I have been analyzing reports this natural disaster both for the upcoming Shakespeare Association of America Conference and for a paper on early modern animals for the SCSC in Belgium. Along the way I made the online map below to help myself understand the scope of the disaster.

On January 20, 1607 a sudden inundation of the sea coast along both sides of the Severn estuary covered hundreds of square miles in sea water and killed many inhabitants, both people and animals. At least twelve villages appear to have permanently erased.


The cause is generally accepted to have been a storm surge combined with a spring tide and perhaps some rain-swollen rivers, although in 2004 an argument was advanced that the devastation was caused by a tsunami,1 based partly on geological evidence and partly on a few of the contemporary accounts like this description from a Welsh author in the pamphlet Gods warning to his people of England:
For upon the Tuesday being the 20 of January last ... about nine of the clocke in the morning, the Sunne being most fayrely and brightly spred, many of the Inhabitantes of those Countreys before mentioned, prepared themselves to their affayres ... Then they might see & perceive a far of, as it were in the Element, huge and mighty Hilles of water, tumbling one over another, in such sort as if the greatest mountaines, in the world, had over-whelmed the lowe Valeyes or Marshy grounds. Sometimes it so dazled the eyes of many of the Spectators, that they immagined it had bin some fogge or miste, comming with great swiftnes towardes them: and with such a smoke, as if Mountaynes were all on fire: and to the view of some, it seemed as it: of thousandes of Arrowes had bin shot foorth all at one time, which came in such swiftnes, as it was verify thought, that the Fowles of the ayre could scarse fly so fast, such was the threatning furyes thereof.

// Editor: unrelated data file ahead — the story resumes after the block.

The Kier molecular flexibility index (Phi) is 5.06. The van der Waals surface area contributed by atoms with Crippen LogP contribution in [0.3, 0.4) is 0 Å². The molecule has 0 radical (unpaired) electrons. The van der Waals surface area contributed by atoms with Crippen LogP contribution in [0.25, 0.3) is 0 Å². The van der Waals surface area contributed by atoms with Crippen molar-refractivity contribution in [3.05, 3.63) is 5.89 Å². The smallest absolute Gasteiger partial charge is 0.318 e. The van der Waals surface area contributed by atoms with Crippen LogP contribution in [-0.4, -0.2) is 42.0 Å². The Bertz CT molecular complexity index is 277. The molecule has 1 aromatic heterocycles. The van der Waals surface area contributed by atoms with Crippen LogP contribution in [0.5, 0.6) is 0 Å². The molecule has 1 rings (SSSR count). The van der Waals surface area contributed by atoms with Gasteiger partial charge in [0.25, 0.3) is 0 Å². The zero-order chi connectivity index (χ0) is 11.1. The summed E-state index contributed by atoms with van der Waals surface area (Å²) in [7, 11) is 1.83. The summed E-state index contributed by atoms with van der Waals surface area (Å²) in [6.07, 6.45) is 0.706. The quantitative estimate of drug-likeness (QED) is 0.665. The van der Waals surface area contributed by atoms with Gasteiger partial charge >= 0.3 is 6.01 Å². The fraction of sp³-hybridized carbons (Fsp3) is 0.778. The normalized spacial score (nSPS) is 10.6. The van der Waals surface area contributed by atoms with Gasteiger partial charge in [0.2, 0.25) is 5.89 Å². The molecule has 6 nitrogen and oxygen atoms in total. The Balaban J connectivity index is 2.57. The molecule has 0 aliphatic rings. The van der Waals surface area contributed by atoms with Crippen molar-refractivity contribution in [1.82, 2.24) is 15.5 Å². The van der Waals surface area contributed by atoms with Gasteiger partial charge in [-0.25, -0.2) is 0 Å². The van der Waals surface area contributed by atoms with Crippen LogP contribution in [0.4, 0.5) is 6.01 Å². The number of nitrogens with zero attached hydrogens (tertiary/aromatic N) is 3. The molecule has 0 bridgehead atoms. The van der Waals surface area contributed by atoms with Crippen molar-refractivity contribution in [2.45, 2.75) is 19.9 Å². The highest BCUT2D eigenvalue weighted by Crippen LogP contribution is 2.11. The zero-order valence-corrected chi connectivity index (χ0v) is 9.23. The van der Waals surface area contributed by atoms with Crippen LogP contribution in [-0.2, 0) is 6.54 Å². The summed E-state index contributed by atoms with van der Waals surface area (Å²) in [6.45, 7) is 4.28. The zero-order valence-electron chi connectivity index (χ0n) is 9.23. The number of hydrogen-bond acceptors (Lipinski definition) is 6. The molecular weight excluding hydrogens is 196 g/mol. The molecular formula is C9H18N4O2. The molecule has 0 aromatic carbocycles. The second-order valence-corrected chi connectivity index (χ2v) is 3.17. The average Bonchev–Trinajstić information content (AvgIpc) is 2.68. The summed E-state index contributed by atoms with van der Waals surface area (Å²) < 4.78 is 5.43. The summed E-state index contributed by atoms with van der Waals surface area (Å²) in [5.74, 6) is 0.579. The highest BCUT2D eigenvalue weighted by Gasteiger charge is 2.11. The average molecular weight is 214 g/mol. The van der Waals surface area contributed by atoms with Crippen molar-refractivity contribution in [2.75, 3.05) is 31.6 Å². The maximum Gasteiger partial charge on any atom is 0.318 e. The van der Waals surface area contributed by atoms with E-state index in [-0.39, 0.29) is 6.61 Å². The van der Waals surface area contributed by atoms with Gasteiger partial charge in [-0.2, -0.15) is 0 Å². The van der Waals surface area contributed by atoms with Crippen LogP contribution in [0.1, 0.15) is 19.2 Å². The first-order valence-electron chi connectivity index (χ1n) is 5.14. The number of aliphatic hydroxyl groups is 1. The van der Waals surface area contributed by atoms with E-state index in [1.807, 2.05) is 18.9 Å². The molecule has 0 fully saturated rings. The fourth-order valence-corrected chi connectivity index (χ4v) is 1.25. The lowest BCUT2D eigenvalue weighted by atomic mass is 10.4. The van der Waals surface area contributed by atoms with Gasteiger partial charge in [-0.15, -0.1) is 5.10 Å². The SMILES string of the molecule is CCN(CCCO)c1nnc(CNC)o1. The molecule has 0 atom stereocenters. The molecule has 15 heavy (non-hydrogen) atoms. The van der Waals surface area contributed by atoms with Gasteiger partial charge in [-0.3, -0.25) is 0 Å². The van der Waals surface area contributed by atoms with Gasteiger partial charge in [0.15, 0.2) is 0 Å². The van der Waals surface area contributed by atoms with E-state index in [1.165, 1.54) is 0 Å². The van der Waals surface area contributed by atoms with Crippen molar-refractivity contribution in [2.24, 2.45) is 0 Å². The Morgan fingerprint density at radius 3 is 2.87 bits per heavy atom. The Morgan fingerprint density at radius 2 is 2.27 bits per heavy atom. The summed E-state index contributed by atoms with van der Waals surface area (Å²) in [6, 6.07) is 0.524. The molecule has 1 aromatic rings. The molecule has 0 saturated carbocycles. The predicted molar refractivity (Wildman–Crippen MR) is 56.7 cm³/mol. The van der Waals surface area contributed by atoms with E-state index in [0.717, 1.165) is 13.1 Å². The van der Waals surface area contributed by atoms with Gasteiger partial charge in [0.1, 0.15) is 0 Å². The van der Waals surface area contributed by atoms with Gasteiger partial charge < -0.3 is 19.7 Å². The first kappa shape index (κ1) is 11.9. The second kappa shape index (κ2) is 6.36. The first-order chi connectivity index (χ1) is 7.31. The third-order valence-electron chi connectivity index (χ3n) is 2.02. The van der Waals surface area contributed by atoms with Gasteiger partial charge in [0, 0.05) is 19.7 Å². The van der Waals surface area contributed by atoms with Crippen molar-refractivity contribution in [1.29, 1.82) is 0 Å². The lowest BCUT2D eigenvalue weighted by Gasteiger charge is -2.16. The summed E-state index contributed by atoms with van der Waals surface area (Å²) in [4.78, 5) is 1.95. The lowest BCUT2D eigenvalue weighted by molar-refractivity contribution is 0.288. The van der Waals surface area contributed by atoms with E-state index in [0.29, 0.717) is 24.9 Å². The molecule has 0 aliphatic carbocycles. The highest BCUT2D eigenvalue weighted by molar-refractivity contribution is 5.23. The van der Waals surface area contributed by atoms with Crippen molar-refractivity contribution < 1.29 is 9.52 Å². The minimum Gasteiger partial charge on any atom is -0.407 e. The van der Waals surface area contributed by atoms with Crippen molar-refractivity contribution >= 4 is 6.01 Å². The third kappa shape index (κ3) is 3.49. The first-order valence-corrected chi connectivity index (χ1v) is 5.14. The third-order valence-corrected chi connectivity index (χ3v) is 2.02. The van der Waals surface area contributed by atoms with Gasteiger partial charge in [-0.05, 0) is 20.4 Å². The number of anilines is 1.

There are three published accounts of the tragedy in 1607 (one pamphlet came out in two editions in same year), it is memorialized in a variety of church plaques recording the height of the water, and it is mentioned in Camden and in several parish records.

1 Simon K. Haslett and Edward A. Bryant, "The AD 1607 Coastal Flood in the Bristol Channel and Severn Estuary: Historical Records from Devon and Cornwall (UK)," Archaeology in the Severn Estuary 15, no. 81–89 (2004). The argument for storm surge was argued most recently in Kevin Horsburgh and Matt Horritt, "The Bristol Channel Floods of 1607 –reconstruction and Analysis," Weather 61, no. 10 (October 1, 2006): 272–77.

 Primary Sources